The Culture Show
|The Culture Show|
The Culture Show logo
|Created by||BBC Productions|
|Country of origin||United Kingdom|
|Running time||30 minutes|
|Original network||BBC Two|
|Original release||11 November 2004 –|
24 January 2015
The Culture Show was a weekly BBC Two arts magazine programme, focusing on the best of the week's arts and culture news, covering books, art, film, architecture, music, visual fashion and the performing arts.
Launched in November 2004, the show initially transmitted on Thursday nights in a 7 p.m. slot, lasting 60 minutes. The first main presenter was Verity Sharp, though she shared presenting duties in the show's first run with Kwame Kwei-Armah and Andrew Graham-Dixon. The first series included segments on film director Martin Scorsese, the conductor and pianist Daniel Barenboim, the then little-known indie rock group Kaiser Chiefs and the contemporary visual artist Anselm Kiefer, among others. The launch editor, George Entwistle, was previously editor of BBC Two's flagship current affairs programme Newsnight.
Entwistle was succeeded as editor by Edward Morgan in summer 2005. In May 2006, the show was moved to Saturday nights, shortened to 50 minutes, and began to be regularly presented by Lauren Laverne. The programme then also started to make occasional spin-off specials, which have so far included an hour-long interview with Steven Spielberg on the occasion of his 60th birthday; a programme exploring the work of Michael Palin; and interviews with Lou Reed and Arcade Fire. In January 2010, the team produced a successful one-hour special to cover the launch of BBC Radio 4's A History of the World in 100 Objects.
The main presenters have changed since the programme's launch. After a long period with Laverne as anchor, by January 2010 the main presenter role had switched back to Andrew Graham-Dixon. Other regular presenters and reporters have included Mark Kermode, Tom Dyckhoff, Clemency Burton-Hill, Mark Radcliffe, Tim Samuels, Matthew Sweet, Lauren Laverne and Danny Robbins.
Guest presenters in the 2006/07 series included Stewart Lee, who interviewed his hero, the comedian Ted Chippington; Frank Skinner, who met singer Mark E. Smith for the show; author Grace Dent, who watches television in her caravan; Guardian television columnist Charlie Brooker, who criticised Saturday night talent shows; and Russell Brand who presented a segment on Oxford University. On occasion, editions of the programme have been presented by Sue Perkins.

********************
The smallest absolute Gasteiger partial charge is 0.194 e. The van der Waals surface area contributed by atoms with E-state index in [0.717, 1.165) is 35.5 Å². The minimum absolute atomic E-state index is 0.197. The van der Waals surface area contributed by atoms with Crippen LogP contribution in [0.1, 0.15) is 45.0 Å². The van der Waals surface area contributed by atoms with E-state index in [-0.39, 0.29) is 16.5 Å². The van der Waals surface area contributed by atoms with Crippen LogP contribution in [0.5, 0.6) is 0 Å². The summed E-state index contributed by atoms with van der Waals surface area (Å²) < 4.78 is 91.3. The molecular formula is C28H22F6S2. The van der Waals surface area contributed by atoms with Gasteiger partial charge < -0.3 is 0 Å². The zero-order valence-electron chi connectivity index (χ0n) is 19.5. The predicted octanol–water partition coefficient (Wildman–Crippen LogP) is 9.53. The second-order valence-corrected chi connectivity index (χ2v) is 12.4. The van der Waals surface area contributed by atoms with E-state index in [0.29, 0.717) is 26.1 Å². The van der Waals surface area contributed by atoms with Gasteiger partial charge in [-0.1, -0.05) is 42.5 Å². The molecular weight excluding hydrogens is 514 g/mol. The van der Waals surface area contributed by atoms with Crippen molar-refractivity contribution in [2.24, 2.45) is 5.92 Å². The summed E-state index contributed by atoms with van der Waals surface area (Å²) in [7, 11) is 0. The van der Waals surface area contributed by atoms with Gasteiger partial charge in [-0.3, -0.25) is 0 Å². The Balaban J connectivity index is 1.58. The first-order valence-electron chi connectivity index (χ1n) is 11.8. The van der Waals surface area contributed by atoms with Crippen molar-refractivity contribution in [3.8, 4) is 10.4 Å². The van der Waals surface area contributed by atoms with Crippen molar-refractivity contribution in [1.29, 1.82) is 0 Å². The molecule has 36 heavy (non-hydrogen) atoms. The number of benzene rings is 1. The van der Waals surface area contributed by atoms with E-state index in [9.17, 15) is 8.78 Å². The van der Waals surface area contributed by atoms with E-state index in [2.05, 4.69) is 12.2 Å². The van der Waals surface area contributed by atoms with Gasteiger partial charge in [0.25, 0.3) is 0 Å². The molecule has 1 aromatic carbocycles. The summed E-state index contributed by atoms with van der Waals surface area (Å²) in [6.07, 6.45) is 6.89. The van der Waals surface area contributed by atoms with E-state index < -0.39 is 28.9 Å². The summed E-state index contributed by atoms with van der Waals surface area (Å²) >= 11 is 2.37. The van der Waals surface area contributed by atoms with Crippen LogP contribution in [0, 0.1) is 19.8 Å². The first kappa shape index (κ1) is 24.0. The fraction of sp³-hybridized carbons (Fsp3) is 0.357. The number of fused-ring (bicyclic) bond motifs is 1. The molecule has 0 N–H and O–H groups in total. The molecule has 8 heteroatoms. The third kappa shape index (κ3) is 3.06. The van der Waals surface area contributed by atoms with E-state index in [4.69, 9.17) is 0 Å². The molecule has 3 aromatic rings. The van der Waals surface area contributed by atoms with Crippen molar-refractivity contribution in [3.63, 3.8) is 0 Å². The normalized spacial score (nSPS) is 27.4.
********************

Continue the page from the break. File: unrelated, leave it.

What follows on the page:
Under the editorship of Edward Morgan, each edition of the programme featured at least one live performance from a musical artist. Musical guests who performed on the show in the 2006/07 season included Field Music, Babyshambles, Manic Street Preachers, Underworld, Mika, Faithless, Jarvis Cocker, Sting, Carlos Acosta, Bryan Ferry, Antony and the Johnsons and Paul McCartney.
From 3 June 2008, the programme moved into the 10pm Tuesday slot, previously occupied by Later With Jools Holland, with an extended edition shown on Thursdays at 11.20pm. From inception, the show was jointly based in London and BBC Pacific Quay in Glasgow. The show was broadcast in HD from late 2009.
The show was quietly ended in 2015, after a final special episode broadcast on 24 January. 
Edward Morgan was succeeded as editor of The Culture Show in Autumn 2009 by Grierson-award-winning Janet Lee, previously the editor of the BBC flagship arts and culture strand Imagine, presented by Alan Yentob. Lee's version of the show reverted to the launch model - 60 minutes long, broadcast at 7pm on Thursdays, pre-recorded with presenters on location and no live music performance.
- George Entwistle Biography BBC Press Office
- "The Culture Show in Glasgow". BBC Press Office. 5 March 2008. Retrieved 8 June 2008.
- Danielle Nagler: HD Masters Conference Keynote Speech, 23 June 2009 BBC Internet Blog
- Furness, Hannah (6 September 2016). "BBC2 enters battle for Saturday night TV, as Netflix effect kills off old arts shows". The Telegraph. Retrieved 24 April 2017.
- Janet Lee appointed editor of The Culture Show BBC Press Office, 15 October 2009